The following post comes from Amy Arnold, a curatorial intern in my department who will be graduating this summer with a BA in Art History and a BFA in painting.
In preparation for an exciting exhibition opening at GMOA this August, some of my fellow interns and I have been researching the collection of prints known as the “New York Collection for Stockholm” portfolio. The portfolio was created as a fundraising initiative in 1973 to make it possible for the New York-based group Experiments in Art and Technology (E.A.T.) to donate a collection of American contemporary art to the Moderna Museet in Stockholm. The E.A.T. initiative focused on collaborations between artists and engineers in an effort to stimulate inventive technological growth and to explore creative applications of technology.
Of all the research we have done on the portfolio, perhaps our most exciting find concerns a print by Andy Warhol. Known for his fascination with fame, Warhol had begun using Mao imagery in his work after the Chinese dictator was referred to as the most famous person in the world in a Life magazine article from 1972. That same year, the artist began creating his Mao portraits, which were based on the leader’s official Chinese state portrait.
Before GMOA acquired its own copy of the portfolio, all that we knew about the Warhol came from the captions and labels produced by other museums that owned the print; almost no scholarship exists on it. What we generally understood was that it was an image created by Xerox copying. You can imagine our surprise when this is what we found upon opening the portfolio for the first time.
It resembles nothing of Mao—at least at first glance. Somewhat confused, we continued our research. As we delved deeper into the imprints in the collections of other museums, we discovered that, in fact, only a handful of the impressions actually resembled the Chinese dictator at all. The typical description of the work’s medium is “sequentially reproduced Xerox print,” meaning the prints were created by making a copy of Warhol’s original drawing of Mao, then using that copy to create another copy, and so on, degrading the clarity of the original image with each copy. We also discovered that the image was being distorted in two other ways: through enlargement and rotation. This distortion is evident in a side-by-side comparison of several editions of the Mao print.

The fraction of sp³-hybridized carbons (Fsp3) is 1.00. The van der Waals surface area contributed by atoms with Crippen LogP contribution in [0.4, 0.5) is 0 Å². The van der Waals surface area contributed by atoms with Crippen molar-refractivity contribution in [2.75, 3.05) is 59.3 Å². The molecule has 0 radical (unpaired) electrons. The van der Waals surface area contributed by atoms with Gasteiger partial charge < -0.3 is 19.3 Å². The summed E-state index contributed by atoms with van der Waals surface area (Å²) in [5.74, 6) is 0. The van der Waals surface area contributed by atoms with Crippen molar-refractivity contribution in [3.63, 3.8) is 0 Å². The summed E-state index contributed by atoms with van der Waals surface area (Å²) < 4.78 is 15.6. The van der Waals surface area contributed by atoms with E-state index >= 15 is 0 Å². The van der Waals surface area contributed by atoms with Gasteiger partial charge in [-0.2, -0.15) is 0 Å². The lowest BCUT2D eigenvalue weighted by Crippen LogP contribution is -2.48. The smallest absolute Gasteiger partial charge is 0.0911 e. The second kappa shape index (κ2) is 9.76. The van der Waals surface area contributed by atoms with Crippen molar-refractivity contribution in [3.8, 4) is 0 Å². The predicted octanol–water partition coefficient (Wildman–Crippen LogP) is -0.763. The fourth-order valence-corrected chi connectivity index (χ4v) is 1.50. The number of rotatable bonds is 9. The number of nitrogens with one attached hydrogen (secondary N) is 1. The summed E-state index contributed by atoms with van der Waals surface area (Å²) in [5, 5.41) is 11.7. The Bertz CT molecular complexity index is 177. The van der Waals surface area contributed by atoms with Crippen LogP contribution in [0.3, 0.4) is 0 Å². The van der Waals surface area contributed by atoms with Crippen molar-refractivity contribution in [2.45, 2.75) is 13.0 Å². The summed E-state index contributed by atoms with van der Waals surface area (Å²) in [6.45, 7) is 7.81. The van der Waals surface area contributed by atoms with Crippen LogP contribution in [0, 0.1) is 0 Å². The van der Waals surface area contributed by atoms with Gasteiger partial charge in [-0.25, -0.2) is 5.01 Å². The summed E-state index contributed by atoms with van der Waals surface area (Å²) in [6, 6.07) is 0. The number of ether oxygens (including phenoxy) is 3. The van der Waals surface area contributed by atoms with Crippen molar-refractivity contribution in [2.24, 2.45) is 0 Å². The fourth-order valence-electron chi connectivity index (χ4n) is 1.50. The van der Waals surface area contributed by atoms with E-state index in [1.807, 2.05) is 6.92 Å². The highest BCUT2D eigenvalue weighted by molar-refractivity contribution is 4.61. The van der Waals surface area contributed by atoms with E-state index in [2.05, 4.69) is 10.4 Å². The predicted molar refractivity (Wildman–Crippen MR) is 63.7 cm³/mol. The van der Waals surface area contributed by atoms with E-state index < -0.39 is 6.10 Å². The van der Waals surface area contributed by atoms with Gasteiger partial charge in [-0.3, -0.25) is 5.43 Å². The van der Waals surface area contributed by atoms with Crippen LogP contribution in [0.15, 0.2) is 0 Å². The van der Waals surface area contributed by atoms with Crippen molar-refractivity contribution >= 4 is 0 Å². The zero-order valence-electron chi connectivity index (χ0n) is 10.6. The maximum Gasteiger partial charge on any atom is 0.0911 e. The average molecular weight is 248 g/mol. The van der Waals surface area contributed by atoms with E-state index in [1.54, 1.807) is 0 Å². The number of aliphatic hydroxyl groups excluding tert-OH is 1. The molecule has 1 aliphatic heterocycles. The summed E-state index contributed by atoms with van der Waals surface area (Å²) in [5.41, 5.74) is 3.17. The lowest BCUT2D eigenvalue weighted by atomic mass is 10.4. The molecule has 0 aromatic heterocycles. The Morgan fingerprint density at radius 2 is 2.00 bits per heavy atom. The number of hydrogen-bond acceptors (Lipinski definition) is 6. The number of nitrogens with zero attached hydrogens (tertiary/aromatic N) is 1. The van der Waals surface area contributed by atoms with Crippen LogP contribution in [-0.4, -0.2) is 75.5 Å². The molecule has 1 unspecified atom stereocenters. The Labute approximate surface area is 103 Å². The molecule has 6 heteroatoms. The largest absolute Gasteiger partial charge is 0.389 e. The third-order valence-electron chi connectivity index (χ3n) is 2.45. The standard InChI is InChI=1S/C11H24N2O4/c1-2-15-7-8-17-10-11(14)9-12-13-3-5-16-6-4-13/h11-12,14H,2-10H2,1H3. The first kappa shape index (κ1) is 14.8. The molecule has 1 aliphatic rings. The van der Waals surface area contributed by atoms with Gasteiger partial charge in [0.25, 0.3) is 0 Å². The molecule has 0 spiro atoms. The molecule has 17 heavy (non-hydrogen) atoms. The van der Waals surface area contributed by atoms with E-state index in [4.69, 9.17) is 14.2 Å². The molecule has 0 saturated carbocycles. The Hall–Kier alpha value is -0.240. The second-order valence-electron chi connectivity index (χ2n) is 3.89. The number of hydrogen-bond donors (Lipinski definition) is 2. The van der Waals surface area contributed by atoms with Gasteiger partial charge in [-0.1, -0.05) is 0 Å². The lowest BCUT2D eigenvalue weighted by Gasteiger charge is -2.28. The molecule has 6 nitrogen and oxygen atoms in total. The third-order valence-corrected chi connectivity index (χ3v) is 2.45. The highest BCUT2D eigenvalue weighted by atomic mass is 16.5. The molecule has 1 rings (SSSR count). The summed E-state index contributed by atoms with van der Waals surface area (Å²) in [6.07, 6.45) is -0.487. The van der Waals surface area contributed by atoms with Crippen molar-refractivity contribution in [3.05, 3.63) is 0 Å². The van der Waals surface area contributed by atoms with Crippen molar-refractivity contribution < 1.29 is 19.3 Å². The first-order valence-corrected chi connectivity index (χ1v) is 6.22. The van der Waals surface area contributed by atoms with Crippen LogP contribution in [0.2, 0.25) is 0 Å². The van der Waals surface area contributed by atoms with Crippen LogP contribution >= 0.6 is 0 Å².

The edition numbers shown here are from the portfolios that were sold to the public in order to raise funds for the New York Collection at Moderna Museet. GMOA’s edition of the print is somewhat special. It comes from an edition numbered only to 31, which were reserved as publisher’s copies and were not initially for sale. For that reason, the GMOA Mao print, numbered 22/31, is even more distorted than edition 293/300, above. By collecting these images of other Mao editions, we were able to determine that GMOA’s print is a close-up and rotated view of Mao’s upper lip, just under his right nostril.
The exhibition, The New York Collection for Stockholm, will be on view at GMOA from August 18–November 3, 2012. In addition to Andy Warhol, the show also features Walter de Maria, Jim Dine, Mark di Suvero, Dan Flavin, Red Grooms, Donald Judd, Ellsworth Kelly, Sol Lewitt, Louise Nevelson, Claes Oldenburg, Nam June Paik, Robert Rauschenberg, and Cy Twombly, to name a few.